During the early years of the space race, NASA discovered the ballpoint pen didn't work in zero gravity. Presumably fearful of disgruntled astronauts being unable to write their postcards home, the Space Agency immediately assigned some of its brightest minds to the problem. Six months and a million dollars later they solved it, developing a ballpoint that worked upside down and in zero gravity.
The Russians used a pencil.
Whether or not this story is actually true [there appears to be some debate - Ed], it's a great analogy for attempts to simulate football on a mobile phone. Most games follow the example of the million dollar pen, squeezing ever more subtleties, strategies and tricks onto the straining phone controls to replicate the home console experience.
Playman World Soccer, on the other hand, has most definitely opted to be a pencil, albeit a fabulously colourful one with a novelty pencil top.
Instead of trying to simulate every aspect of the beautiful game, its creator, Mr. Goodliving, has concentrated on fashioning a beautiful control system that suits the mobile phone.
Hence, where other titles demand the use of eight different keys to move your players, here you simply use two (left and right) to rotate their direction of movement. And rather than have different buttons for short passes and crosses, the power of any kick depends on the length of time you hold the appropriate button. Shooting employs a similar system: press once for a snapshot, hold down for a power shot with aftertouch.
With tackles and speed-bursts similarly handled, the resulting system employs just five buttons or, preferably, one mobile joypad to give you full control. Whilst this may sound a bit restrictive (especially to those reared on other footie sims), give it a little time ooh, say the 30 seconds of 'warm-up' mode and you'll be a fan.
Admittedly the game favours a dribbling approach over intricate passing (we won our early games by turning defenders, occasionally using the speed burst, and firing in diagonal shots past some initially hapless keepers) but that doesn't preclude more subtle play. Your team-mates are permanently on the move, so short passes to create space and better shooting angles are always an option, while the results of a difficult lofted ball or cross can be a truly rewarding (especially when met by the forehead of one of your players en route to goal). Tackling is a similarly dark art to master defensive duties are hardly helped by an over enthusiastic referee and we still haven't completely aced the use of the curving power shots.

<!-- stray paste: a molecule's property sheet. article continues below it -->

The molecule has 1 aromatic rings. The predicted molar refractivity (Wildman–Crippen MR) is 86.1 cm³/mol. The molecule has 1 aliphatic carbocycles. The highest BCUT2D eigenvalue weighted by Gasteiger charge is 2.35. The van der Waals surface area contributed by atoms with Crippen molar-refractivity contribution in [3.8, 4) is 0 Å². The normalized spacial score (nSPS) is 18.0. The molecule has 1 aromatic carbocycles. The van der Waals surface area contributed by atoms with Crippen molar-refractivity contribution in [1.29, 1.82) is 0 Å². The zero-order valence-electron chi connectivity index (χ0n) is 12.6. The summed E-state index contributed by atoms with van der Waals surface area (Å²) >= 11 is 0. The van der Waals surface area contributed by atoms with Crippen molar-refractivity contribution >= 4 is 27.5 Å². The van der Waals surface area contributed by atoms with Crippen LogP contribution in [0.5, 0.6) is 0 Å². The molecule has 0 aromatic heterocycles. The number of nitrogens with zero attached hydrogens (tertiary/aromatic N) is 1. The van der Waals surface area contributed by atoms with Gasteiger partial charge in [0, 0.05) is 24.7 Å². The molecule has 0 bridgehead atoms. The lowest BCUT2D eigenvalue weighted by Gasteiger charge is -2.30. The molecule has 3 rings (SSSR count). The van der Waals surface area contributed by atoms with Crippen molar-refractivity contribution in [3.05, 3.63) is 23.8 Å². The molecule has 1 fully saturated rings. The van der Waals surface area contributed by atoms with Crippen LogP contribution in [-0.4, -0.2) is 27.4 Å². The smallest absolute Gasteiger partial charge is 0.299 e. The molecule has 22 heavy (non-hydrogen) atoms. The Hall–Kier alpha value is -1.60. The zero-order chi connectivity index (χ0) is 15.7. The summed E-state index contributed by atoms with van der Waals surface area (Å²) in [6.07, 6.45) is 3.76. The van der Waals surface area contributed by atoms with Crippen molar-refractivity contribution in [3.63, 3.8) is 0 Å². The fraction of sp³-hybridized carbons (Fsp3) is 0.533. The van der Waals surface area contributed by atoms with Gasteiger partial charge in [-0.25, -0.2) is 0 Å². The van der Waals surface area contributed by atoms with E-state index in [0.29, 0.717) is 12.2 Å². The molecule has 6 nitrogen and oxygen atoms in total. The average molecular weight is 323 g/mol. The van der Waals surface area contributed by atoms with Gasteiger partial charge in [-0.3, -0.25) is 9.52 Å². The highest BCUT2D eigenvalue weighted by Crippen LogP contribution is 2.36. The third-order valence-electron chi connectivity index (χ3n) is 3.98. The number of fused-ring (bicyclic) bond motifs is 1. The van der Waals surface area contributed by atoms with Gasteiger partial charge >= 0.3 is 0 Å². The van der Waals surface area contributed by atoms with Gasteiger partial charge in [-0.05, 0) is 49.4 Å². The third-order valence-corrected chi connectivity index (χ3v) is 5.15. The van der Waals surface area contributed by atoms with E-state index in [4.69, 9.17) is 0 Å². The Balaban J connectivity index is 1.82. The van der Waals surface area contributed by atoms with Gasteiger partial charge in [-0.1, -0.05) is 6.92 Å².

There are a variety of challenges on offer. For a Quick Match, you can pit any of the international teams against teach other, whilst Arcade thrusts you into a succession of sudden-death matches or penalty competitions. The Career Mode is at the heart of the game, though. Here you guide your redheaded Playman team through a variety of tournaments against progressively tough opponents.
Win a challenge and you earn stars to spend on improving your team, as well as unlocking more advanced levels of competition. More determined players will be glad of that option. It's only in the 'Professional' stage that you must utilise more advanced playing skills you can easily play successfully for an hour with the basic controls.
Playman World Soccer doesn't offer the intricacies of Gameloft's Real Football. You could even argue that with its simplified control system, fallible keepers, paucity of headers, and just seven players a-side, the simulation is closer to the likes of Subbuteo or table football than to the real thing.
But that's to miss the point. As with most Playman games (check out Summer Games too), the idea is to distil the spirit of the sport into a fun experience that you'll want to keep coming back to, and it does that with unrivalled charm (we particularly love the stereotypical national players).
Playman World Soccer will surely face plenty of competition in the months ahead. But right now, its accessible controls and pure sense of fun put it top of the league.